“And now, we’re seeing new seeds being sown, and I’m confident we’ll see an exponential impact to that,” she said.
If Ramesh is correct, we could see an even further uptick in investment to female-founded startups across all stages in the long run. And despite discouraging statistics concerning gender-derived fundraising gaps, Ramesh recently raised a $8 million Series A from Edison Venture Partners. Her experience may be contrary to the norm, however.
“Companies headed by women or under-represented founders of color find it much more difficult to raise follow-on rounds of funding with revenue and growth metrics that are as good or better than their white male counterparts,” said Kapor Capital’s Onovakpuri.
Her company was the first female-founded unicorn of 2019, according to Crunchbase data. When it comes to applying that same perspective to investors in her company, Kitchen has fewer options since VCs still skew male.
“On the one hand, it’s really important to brands to just find the best fit of [someone] who understands the company, no matter what the gender is,” she told Crunchbase News in June. “But naturally, there’s a little bit of tension here because there are [fewer] female VCs than male VCs.”
As the venture class becomes more diverse, the signals they look for in investments may also change.
Andrea Walne entered venture capital after working as a director at Carta, which helps startups manage equity for employees. As such, she looks for red flags in potential investment opportunities, especially when evaluating at a team holistically.
“I ask why is she just the head of marketing, and not the CMO? Or, why did this company lose a female co-founder early on?” Walne said.
If those questions cause executives to stumble, Walne views it as a red flag and a potential deal breaker.
As another quarter closes, we’re reminded that the world of venture capital, and how it flows into female-founded companies is nuanced. Where there’s an unprecedented growth of female-founded unicorns, there are younger female-founded startups struggling to feel that same momentum. And where there are new female venture capitalists in the mix, males still own a majority of stakes in the decision-making process.
The female venture report is a collaborative effort between multiple team members: Data analysis by Gené Teare; reporting and interviews by Natasha Mascarenhas; editorial support: Jenna D’Illard, Alex Wilhelm, and Holden Page; and featured image by Dom Guzman.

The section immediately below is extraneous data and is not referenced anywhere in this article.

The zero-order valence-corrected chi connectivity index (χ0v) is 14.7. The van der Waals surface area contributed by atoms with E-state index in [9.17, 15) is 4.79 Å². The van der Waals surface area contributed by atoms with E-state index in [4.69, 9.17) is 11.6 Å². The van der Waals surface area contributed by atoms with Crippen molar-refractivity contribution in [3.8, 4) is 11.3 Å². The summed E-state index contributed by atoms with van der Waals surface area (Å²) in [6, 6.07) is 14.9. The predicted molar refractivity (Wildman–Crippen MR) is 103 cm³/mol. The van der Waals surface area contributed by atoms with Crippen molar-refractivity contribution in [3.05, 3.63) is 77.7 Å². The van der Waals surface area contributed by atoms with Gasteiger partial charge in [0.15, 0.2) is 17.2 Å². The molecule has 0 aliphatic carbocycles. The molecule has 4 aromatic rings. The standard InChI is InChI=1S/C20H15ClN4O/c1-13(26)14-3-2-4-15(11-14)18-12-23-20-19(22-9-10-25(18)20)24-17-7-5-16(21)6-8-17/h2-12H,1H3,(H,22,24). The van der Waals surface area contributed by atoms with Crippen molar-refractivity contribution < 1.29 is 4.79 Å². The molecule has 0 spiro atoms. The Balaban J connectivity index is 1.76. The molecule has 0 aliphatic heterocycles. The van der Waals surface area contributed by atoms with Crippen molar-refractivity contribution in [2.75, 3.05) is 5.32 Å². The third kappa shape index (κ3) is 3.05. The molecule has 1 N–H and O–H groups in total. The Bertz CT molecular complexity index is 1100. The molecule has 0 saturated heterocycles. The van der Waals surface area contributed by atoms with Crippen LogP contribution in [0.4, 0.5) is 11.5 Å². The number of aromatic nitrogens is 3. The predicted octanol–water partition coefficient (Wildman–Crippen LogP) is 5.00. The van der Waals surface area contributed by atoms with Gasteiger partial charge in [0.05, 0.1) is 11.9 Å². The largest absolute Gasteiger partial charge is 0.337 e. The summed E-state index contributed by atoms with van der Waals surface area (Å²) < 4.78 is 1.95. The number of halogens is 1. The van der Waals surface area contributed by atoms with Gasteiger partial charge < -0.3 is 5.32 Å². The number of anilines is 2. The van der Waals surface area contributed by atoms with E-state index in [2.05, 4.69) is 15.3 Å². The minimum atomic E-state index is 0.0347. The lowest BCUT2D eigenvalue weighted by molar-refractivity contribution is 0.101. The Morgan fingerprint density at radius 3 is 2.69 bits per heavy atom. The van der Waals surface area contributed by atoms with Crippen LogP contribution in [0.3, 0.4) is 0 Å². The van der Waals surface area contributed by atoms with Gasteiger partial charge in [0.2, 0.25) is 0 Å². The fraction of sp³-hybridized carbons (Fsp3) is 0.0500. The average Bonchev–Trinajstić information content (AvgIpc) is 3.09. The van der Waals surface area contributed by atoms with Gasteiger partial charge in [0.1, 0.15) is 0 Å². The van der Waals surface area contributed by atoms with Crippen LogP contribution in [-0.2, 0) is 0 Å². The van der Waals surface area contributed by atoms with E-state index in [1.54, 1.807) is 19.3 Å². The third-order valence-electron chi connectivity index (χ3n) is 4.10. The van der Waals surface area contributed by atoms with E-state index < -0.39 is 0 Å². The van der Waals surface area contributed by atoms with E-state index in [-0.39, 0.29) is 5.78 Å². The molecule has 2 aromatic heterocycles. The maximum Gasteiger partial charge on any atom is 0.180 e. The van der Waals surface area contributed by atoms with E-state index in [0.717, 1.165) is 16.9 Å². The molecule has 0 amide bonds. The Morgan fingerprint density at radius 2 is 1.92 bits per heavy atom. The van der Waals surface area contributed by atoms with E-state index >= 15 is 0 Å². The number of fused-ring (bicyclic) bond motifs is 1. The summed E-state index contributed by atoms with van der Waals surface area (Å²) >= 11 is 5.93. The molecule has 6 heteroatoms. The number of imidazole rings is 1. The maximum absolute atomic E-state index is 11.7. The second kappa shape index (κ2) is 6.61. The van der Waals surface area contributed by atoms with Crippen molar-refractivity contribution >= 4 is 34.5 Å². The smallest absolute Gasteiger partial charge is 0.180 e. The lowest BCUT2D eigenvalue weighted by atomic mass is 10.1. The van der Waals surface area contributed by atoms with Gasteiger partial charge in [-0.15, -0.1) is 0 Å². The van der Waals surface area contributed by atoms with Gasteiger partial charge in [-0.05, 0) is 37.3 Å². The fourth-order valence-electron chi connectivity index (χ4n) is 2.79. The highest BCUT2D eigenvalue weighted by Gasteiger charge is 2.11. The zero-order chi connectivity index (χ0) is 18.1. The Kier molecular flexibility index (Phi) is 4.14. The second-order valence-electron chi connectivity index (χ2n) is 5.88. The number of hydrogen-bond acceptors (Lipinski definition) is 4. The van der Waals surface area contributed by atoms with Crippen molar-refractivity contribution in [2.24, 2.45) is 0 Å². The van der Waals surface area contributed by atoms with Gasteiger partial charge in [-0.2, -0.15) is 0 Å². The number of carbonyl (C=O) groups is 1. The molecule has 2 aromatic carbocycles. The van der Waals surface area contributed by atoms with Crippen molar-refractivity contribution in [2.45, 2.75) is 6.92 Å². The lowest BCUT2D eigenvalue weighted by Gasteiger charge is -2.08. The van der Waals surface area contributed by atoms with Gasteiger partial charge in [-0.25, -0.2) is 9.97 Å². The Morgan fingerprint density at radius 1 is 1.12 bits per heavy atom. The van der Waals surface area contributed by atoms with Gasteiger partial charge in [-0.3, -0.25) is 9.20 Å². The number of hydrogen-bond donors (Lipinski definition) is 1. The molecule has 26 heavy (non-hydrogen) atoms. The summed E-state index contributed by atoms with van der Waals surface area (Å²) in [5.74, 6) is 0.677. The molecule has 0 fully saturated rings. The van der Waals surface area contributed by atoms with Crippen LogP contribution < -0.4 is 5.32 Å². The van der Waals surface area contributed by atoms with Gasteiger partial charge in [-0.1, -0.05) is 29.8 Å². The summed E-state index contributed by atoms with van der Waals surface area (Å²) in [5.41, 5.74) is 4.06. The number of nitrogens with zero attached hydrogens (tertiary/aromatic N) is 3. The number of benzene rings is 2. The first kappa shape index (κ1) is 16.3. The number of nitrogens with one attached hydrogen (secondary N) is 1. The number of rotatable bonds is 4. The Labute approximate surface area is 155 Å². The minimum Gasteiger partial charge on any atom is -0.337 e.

The charts and information in this report are based on reported data in Crunchbase. In other words, it’s based on publicly disclosed rounds included in Crunchbase dataset.
Crunchbase’s dataset is constantly expanding, but there are gaps. A company may not have founders listed on its Crunchbase profile. Or Crunchbase might not have a gender listed for founders that are attached to the person’s Crunchbase profile. (Note: In addition to “male” and “female,” Crunchbase has over two dozen other gender tags.) Based on an analysis of current data for this report, 84 percent of dollars raised, and 79 percent of deal count in the last five and a half years are connected to companies with founders.
Crunchbase, like all databases of private-market transactions, has a documented pattern of reporting delays. It can sometimes take between weeks to months for some rounds to be announced publicly and subsequently get added to Crunchbase. This is especially the case for seed and early-stage deals, which are often raised by companies before the company launches a product, or otherwise gets much outside media coverage which surfaces information about the company’s funding history. As data is added to Crunchbase over time, some of the numbers in this report may shift slightly.
Seed includes angel, pre-seed, seed, equity crowdfunding, and venture series unknown below $1 million. Venture rounds includes early and late stage venture, and corporate venture. We exclude private equity rounds from this report.